The FCC is a good source of early information on new devices that land there for their certifications. Normally when we see something pass through the FCC, there is a pretty good indication of what it is. That's not always the case, and a product that just passed through is a perfect example. All we know is that this new Google device uses Bluetooth and has a companion app. The product is called G022A and is classified as a "wireless device" by the FCC. Scuttlebutt suggests that the G0xxx convention implies this is a Made by Google device; for instance, the newly launched Pixel 3a is G020A. The FCC ID label notes that the FCC ID and model number are displayed electronically indicating the device... Read more...
AT&T is the second largest wireless carrier in the United States with millions of customers under its umbrella. But the company is now coming under fire for its decision to sell location data pertaining to its wireless customers. While AT&T, T-Mobile, and Verizon have all said they stopped selling phone location information to other companies, AT&T has announced that it wasn't illegal for it to sell the data. AT&T is claiming it did nothing wrong, just as the FCC has started an investigation into the practice. The telecom giant has argues that its sale of assisted GPS or A-GPS data that is used with 911 location services doesn't violate U.S. law. The reason... Read more...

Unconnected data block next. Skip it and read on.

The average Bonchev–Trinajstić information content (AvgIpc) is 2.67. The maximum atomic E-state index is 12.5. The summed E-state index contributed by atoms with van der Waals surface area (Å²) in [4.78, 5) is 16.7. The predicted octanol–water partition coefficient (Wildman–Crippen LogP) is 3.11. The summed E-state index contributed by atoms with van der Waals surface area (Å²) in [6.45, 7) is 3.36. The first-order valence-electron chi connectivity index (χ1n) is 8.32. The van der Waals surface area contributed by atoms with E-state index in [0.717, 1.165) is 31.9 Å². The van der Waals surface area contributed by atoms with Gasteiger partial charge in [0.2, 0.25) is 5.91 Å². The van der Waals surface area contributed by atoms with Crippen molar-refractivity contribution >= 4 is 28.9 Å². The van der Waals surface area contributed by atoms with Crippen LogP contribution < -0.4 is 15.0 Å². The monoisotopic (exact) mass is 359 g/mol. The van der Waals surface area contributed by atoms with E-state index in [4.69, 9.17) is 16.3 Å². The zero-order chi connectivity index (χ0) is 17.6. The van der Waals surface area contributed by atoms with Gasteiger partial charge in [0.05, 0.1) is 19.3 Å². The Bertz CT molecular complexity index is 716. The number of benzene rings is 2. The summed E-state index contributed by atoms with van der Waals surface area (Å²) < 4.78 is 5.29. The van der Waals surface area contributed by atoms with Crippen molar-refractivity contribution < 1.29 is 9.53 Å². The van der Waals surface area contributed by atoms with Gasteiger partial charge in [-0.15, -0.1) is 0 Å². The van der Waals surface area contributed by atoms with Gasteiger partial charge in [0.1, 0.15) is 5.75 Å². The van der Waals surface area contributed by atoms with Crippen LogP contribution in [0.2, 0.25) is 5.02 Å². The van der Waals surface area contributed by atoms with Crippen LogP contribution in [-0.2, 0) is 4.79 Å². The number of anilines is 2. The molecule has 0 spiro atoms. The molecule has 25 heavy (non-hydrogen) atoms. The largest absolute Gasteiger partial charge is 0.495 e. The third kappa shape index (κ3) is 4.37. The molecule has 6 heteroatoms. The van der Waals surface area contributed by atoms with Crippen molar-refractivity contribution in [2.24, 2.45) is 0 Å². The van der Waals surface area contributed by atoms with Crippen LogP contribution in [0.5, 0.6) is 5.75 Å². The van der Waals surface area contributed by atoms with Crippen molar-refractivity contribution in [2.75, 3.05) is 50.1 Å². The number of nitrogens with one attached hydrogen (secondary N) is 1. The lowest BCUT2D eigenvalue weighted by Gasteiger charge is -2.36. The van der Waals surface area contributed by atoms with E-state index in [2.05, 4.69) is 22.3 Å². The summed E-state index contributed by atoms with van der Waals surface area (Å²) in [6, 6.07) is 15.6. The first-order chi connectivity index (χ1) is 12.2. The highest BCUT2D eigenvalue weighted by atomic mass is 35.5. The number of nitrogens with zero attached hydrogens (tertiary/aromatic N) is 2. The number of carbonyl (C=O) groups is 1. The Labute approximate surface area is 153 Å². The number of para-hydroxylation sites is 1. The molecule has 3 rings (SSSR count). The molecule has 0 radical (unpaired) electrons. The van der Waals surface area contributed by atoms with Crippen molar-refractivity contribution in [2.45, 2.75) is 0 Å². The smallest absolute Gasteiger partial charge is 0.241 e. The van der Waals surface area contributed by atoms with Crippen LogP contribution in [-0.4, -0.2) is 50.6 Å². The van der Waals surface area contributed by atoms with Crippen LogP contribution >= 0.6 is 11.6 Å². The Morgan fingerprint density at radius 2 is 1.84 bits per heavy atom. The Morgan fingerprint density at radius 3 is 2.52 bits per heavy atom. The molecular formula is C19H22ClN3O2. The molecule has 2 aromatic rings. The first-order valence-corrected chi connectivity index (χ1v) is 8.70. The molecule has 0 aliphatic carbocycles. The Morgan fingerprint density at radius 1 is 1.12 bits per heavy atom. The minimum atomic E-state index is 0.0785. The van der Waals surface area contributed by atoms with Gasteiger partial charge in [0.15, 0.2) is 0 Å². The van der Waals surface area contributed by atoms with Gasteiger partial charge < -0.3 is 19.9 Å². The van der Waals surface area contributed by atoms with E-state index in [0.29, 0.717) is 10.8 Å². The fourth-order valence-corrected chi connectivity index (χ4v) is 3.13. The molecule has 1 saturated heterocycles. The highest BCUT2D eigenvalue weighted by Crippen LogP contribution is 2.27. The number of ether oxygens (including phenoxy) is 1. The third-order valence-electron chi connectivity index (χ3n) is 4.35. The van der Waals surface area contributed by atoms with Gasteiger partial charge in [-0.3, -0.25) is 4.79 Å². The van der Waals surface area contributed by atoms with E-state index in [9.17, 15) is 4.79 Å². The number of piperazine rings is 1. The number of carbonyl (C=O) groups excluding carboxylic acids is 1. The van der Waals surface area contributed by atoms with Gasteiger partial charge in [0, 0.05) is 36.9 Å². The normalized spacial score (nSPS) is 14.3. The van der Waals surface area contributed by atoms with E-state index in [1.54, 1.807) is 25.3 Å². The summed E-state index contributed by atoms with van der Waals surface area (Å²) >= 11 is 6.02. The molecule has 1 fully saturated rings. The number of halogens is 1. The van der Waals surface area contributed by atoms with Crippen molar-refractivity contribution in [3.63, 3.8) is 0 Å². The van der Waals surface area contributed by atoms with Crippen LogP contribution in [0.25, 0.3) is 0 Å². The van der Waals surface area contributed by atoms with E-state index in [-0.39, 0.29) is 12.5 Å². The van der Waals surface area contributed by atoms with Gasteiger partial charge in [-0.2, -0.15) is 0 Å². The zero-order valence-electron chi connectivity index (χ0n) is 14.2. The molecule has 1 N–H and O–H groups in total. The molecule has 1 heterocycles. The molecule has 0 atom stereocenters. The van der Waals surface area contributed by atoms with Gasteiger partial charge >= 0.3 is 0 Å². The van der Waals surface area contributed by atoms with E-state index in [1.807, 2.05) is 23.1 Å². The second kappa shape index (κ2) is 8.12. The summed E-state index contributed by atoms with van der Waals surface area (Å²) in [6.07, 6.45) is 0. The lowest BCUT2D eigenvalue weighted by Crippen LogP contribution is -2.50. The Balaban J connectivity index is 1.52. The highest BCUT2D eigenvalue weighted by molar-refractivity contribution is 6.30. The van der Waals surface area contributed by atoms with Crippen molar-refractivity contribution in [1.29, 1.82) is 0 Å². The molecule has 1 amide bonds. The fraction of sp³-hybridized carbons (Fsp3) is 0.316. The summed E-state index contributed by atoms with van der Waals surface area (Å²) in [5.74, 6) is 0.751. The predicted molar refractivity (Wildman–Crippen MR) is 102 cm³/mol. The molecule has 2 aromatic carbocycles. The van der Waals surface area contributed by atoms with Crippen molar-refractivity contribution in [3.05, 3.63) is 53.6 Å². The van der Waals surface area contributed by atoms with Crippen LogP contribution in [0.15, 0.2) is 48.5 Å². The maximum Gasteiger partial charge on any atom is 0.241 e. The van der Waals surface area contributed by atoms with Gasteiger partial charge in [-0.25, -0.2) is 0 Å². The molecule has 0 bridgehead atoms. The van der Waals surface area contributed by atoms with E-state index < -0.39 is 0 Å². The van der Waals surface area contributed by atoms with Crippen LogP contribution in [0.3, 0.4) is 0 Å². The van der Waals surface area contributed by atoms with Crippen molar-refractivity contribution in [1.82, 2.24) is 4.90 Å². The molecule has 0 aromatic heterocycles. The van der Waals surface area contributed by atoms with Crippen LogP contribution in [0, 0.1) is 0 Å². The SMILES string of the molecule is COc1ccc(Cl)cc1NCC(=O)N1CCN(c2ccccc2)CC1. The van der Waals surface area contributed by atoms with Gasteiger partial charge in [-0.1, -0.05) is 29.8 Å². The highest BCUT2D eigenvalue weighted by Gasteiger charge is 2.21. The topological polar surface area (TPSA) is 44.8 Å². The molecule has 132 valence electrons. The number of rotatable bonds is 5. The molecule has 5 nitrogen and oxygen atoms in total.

High-speed internet and robust infrastructure is often the life blood of growing communities looking to attract high tech business and satisfy citizens. In most cases, however, residents and businesses only have access to one, or at the most two, broadband internet providers. You'll usually have access to broadband cable as one option and DSL as the other. So, municipal internet -- where cities and towns build out and run their own broadband service -- is an obvious solution. BroadbandNow, which is a company that keeps tabs on broadband availability across the United States, has published a rather sobering study on the state of municipal broadband. Sadly, the company has discovered... Read more...